(LifeWire) - Welcome to the Costa Maya
You're forgiven if you assumed that the Costa Maya is the same place as the Riviera Maya - but in fact, the term "Costa Maya" refers to the area south of the Sian Ka'an Biosphere Reserve, in the southernmost part of the Mexican state of Quintana Roo. A family trip here means you'll be far from the maddening crowds of Cancún and even Tulúm, but you'll have to earn it with a lengthy drive. Your rewards? Lovely beaches, world-class diving, and ecotourism options galore.
Direct flights are a sanity-saver for families - especially those with small children - but a destination this unspoiled means that you will have to get as close as you can by plane and drive the rest of the way. Chetumal Airport receives connecting flights from Mexico City (an expansion is planned to welcome international flights); from Chetumal, the drive to hotels in Majahual and Xcalak takes about 90 minutes. You can also fly directly into Cancún International Airport from most major North American cities and make the 4 1/2 hour drive down the coast; it's a great way to explore the Tulúm and the Riviera Maya. If you prefer not to drive yourself, there is now bus service between Cancún or Chetumal and Majahual.
There is an alternative: to arrive by cruise ship. Majahual's cruise dock (about a half-mile from the town) has welcomed over 1 million passengers a year since it opened in 2001. Carnival and Royal Caribbean are two companies that include the Costa Maya on their Caribbean itineraries.
How's the Beach?
The Costa Maya's beaches are lapped by calm Caribbean waters, but not all are suitable for swimming. Some beaches are a bit rocky or scrubby and therefore may be better for snorkeling than long walks (the beaches at Xcalak, for example). The most popular beaches are Majahual and Uvero Beach, about 20 miles north of the town of Majahual - perhaps too popular, as they're main attractions for cruise-ship passenger crowds.
Maya Palms Resort & Dive Center: Located six miles south of Majahual, this family favorite is on a secluded beach. There are dive and non-dive packages, Mayan ruins tours, and snorkeling and fishing trips available. The resort also has a van transfer from Cancún's airport ($100 per person roundtrip).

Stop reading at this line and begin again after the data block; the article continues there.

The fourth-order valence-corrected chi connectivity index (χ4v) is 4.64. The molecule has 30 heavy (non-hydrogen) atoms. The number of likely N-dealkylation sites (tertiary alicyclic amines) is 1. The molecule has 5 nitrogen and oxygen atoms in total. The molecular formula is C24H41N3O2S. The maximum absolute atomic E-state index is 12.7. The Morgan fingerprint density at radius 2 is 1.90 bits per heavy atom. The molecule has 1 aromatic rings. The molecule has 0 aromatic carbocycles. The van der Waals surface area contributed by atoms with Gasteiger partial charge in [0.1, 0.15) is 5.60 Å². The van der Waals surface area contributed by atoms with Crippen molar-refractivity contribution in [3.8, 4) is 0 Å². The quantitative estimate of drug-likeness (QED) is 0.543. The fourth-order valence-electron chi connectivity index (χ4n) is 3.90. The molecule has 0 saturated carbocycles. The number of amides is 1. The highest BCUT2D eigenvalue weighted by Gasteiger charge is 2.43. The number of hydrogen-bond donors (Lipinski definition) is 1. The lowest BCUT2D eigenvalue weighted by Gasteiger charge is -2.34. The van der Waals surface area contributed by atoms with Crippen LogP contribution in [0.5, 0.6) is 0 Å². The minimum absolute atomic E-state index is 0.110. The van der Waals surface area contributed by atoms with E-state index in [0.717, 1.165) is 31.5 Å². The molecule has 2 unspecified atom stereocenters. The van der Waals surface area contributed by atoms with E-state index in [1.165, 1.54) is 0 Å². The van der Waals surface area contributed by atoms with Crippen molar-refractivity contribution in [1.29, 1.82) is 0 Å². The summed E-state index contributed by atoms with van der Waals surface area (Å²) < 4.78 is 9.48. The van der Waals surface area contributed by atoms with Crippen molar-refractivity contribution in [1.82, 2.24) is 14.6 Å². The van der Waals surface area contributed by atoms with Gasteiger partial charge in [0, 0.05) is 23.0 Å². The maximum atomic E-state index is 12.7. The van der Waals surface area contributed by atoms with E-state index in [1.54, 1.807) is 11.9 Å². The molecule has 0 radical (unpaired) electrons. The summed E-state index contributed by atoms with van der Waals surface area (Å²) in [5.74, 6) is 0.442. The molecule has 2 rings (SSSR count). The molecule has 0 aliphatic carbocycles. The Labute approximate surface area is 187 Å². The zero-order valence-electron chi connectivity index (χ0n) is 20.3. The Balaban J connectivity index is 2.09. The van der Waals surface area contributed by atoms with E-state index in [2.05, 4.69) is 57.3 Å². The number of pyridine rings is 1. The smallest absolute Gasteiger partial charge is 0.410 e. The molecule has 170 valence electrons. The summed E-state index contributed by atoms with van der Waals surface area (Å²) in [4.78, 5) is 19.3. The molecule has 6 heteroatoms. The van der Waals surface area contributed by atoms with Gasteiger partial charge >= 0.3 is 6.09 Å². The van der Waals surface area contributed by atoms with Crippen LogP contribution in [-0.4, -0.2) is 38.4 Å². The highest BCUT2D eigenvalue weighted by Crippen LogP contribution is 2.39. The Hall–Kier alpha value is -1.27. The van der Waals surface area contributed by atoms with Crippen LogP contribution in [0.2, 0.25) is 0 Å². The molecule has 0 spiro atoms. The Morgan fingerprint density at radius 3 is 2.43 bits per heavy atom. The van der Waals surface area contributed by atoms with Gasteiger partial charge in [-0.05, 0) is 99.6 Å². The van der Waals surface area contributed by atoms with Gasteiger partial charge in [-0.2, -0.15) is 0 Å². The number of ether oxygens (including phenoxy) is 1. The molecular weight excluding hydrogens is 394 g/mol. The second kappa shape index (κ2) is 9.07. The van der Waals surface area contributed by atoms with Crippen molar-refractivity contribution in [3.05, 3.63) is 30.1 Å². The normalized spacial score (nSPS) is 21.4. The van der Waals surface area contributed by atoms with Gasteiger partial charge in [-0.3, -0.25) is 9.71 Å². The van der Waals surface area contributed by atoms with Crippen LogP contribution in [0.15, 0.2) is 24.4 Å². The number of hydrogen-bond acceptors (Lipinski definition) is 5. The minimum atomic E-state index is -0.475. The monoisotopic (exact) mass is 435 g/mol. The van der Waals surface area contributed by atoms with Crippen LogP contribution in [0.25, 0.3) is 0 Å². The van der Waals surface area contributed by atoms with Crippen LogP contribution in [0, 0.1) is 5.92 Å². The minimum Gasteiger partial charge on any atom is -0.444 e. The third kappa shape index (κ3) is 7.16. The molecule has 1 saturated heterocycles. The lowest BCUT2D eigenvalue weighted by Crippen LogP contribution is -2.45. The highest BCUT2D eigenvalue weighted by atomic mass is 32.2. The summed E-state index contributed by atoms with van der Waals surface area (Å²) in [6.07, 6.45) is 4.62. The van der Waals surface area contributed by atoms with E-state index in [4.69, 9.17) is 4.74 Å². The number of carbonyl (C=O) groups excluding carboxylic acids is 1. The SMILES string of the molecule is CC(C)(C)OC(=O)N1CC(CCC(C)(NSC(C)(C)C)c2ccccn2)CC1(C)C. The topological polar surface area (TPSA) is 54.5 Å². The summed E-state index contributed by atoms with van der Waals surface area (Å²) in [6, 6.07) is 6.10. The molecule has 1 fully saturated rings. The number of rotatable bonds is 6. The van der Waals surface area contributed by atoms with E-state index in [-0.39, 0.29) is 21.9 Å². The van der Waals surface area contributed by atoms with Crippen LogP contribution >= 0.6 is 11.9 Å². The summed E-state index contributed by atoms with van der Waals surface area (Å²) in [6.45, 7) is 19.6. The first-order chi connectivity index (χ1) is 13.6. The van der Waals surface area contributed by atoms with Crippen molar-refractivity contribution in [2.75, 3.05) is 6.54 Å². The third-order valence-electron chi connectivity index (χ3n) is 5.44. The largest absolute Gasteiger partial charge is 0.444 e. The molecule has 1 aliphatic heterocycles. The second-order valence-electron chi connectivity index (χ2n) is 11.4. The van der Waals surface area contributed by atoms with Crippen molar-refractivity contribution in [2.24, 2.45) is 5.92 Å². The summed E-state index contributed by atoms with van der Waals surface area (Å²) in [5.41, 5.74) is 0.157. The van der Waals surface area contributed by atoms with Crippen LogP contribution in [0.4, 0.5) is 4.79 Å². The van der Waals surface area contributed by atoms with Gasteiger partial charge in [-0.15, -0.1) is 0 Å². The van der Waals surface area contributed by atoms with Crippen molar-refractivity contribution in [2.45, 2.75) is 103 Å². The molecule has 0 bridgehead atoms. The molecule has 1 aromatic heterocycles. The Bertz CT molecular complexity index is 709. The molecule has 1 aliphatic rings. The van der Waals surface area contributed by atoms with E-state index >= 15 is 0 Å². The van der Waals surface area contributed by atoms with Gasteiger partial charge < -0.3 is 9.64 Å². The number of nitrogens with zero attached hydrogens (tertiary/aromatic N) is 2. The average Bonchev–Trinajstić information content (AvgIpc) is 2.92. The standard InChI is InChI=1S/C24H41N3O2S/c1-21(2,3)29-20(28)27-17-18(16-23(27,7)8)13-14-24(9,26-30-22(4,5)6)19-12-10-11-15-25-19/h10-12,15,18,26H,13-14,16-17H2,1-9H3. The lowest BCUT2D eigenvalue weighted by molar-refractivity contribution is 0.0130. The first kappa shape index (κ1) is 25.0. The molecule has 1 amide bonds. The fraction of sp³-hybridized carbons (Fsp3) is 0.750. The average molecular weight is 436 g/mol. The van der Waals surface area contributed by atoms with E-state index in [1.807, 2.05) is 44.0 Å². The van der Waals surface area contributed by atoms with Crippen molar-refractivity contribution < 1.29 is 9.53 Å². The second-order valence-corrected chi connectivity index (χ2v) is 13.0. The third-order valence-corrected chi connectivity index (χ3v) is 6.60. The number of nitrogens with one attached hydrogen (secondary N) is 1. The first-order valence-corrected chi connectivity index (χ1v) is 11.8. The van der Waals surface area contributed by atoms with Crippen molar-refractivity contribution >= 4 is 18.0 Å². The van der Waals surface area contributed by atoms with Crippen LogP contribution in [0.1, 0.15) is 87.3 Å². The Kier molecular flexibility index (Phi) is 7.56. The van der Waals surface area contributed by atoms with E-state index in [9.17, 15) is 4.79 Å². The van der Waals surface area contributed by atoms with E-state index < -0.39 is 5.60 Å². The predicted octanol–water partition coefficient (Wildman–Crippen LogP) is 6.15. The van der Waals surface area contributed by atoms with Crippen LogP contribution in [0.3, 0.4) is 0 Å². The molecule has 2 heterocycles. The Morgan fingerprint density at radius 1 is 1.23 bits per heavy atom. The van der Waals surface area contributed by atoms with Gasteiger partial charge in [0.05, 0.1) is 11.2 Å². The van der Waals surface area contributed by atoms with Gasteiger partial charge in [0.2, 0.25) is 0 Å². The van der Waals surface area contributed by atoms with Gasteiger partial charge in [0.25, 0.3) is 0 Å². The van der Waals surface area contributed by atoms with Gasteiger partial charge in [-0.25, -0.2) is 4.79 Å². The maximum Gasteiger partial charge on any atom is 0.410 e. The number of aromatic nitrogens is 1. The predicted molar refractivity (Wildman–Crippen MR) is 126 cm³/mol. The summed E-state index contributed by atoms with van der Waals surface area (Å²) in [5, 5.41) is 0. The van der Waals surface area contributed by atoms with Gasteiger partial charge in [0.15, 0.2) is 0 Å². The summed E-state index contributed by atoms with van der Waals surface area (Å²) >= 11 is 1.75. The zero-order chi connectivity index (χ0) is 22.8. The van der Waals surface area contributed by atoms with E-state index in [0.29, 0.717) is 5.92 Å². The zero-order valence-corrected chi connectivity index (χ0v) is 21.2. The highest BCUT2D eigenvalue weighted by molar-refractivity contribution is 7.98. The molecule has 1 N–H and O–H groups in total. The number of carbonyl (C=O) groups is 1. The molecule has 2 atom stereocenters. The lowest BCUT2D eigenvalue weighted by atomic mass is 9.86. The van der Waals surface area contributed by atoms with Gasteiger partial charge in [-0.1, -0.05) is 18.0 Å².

Balamku Inn on the Beach: Also just south of Majahual, this comfortable, sophisticated ecohotel has lovely palapas with private terraces. A full roster of activities and tours can be arranged, including fly fishing, jungle and ruins trips, and massages on the beach. Children under age 3 stay free.
Mayan Beach Garden Hotel: In the village of El Placer, about 12 miles north of Majahual, this property comprised of solar-powered beach cabanas is located on a good snorkeling and swimming beach. The resort offers cooking and Spanish lessons, and it's a prime perch for bird-watching. Plan to rent a car if you choose to stay here.
Casa Carolina: This small bed-and-breakfast is on a Xcalak beach. Each of the four rooms has a balcony facing the Caribbean and a kitchenette. It's a great spot for snorkeling and diving; fishing trips and day trips to the ruins can be arranged.
The Explorean Kohunlich: If you want to spend more than a day in the jungle and you're traveling with teens (the recommended minimum age is 14, though younger children have stayed here), then this luxurious all-inclusive resort is for you. Located a 45-minute drive from Chetumal's airport and a mile from the Mayan ruins of Kohunlich, the Explorean immerses you in the environmental and cultural riches of the region.
Attractions & Fun Outings
If you've traveled all this way for an unspoiled paradise, you may want to do a whole lot of nothing; savor the relative peace and quiet of the Costa Maya while it lasts.
When you're ready to roll yourself out of your hammock, Chinchorro Reef Underwater National Park - part of the world's second-largest barrier reef and home to a number of shipwrecks - is ready to be explored by divers. On land, take the time to visit the Mayan ruins of Chacchoben, Kohunlich, and Dzibanché; your hotel can arrange the tours. Another worthwhile day trip is to Bacalar, known for the Cenote Azul (the largest underground cavern in the Yucatán) and San Felipe Fort. You might also explore the Sian Ka'an Biosphere Reserve, where the tours include bird-watching in a kayak.
More Costa Maya Tips
- Single parents or guardians traveling to Mexico with a child under age 18 must present a notarized statement indicating the other parent's permission to travel abroad or proof of the death or legal absence of the other parent.
- To avoid traveler's diarrhea, stick to bottled beverages (even for toothbrushing) and avoid uncooked or street food.
- For resorts and major attractions, always check recent visitor comments at a site such as TripAdvisor.com.
- General information about visiting Mexico
- Costa Maya Tourism site
- Grand Costa Maya Tourism site (Spanish only)
- Mexico Tourism Association's Riviera Maya information
- Further information about family travel
*always check hotel/resort sites for updates